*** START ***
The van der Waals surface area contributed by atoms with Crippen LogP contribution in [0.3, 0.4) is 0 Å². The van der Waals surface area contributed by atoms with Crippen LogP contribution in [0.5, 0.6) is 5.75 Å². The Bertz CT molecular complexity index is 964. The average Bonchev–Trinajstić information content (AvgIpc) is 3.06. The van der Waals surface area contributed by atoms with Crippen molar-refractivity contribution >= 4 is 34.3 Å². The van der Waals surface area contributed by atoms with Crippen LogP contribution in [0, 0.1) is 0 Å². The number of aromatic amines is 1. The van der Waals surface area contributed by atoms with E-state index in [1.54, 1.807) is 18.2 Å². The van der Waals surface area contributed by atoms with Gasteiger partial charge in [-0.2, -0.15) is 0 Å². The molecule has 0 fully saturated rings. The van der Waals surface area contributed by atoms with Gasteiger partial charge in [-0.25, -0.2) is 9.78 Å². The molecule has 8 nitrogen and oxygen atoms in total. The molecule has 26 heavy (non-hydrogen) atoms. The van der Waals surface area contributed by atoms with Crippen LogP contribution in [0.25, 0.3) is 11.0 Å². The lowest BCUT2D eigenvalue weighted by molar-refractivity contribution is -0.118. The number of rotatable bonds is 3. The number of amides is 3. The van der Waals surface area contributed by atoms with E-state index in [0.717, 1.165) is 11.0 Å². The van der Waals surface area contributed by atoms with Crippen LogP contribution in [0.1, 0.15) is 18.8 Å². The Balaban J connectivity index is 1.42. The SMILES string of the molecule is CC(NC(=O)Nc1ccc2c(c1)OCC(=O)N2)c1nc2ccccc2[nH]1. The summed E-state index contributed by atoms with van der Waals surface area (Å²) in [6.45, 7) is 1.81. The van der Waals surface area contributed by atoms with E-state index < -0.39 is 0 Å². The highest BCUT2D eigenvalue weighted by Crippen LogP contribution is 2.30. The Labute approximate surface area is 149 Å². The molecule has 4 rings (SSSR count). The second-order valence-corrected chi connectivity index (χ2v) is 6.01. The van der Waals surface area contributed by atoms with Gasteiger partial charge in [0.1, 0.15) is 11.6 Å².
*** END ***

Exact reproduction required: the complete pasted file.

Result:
The van der Waals surface area contributed by atoms with Crippen LogP contribution in [0.3, 0.4) is 0 Å². The van der Waals surface area contributed by atoms with Crippen LogP contribution in [0.5, 0.6) is 5.75 Å². The Bertz CT molecular complexity index is 964. The average Bonchev–Trinajstić information content (AvgIpc) is 3.06. The van der Waals surface area contributed by atoms with Crippen molar-refractivity contribution >= 4 is 34.3 Å². The van der Waals surface area contributed by atoms with Crippen LogP contribution in [0, 0.1) is 0 Å². The number of aromatic amines is 1. The van der Waals surface area contributed by atoms with E-state index in [1.54, 1.807) is 18.2 Å². The van der Waals surface area contributed by atoms with Gasteiger partial charge in [-0.2, -0.15) is 0 Å². The molecule has 0 fully saturated rings. The van der Waals surface area contributed by atoms with Gasteiger partial charge in [-0.25, -0.2) is 9.78 Å². The molecule has 8 nitrogen and oxygen atoms in total. The molecule has 26 heavy (non-hydrogen) atoms. The van der Waals surface area contributed by atoms with Crippen LogP contribution in [0.25, 0.3) is 11.0 Å². The lowest BCUT2D eigenvalue weighted by molar-refractivity contribution is -0.118. The number of rotatable bonds is 3. The number of amides is 3. The van der Waals surface area contributed by atoms with E-state index in [0.717, 1.165) is 11.0 Å². The van der Waals surface area contributed by atoms with Crippen LogP contribution in [0.1, 0.15) is 18.8 Å². The Balaban J connectivity index is 1.42. The SMILES string of the molecule is CC(NC(=O)Nc1ccc2c(c1)OCC(=O)N2)c1nc2ccccc2[nH]1. The summed E-state index contributed by atoms with van der Waals surface area (Å²) in [6.45, 7) is 1.81. The van der Waals surface area contributed by atoms with E-state index < -0.39 is 0 Å². The highest BCUT2D eigenvalue weighted by Crippen LogP contribution is 2.30. The Labute approximate surface area is 149 Å². The molecule has 4 rings (SSSR count). The second-order valence-corrected chi connectivity index (χ2v) is 6.01. The van der Waals surface area contributed by atoms with Gasteiger partial charge in [0.1, 0.15) is 11.6 Å².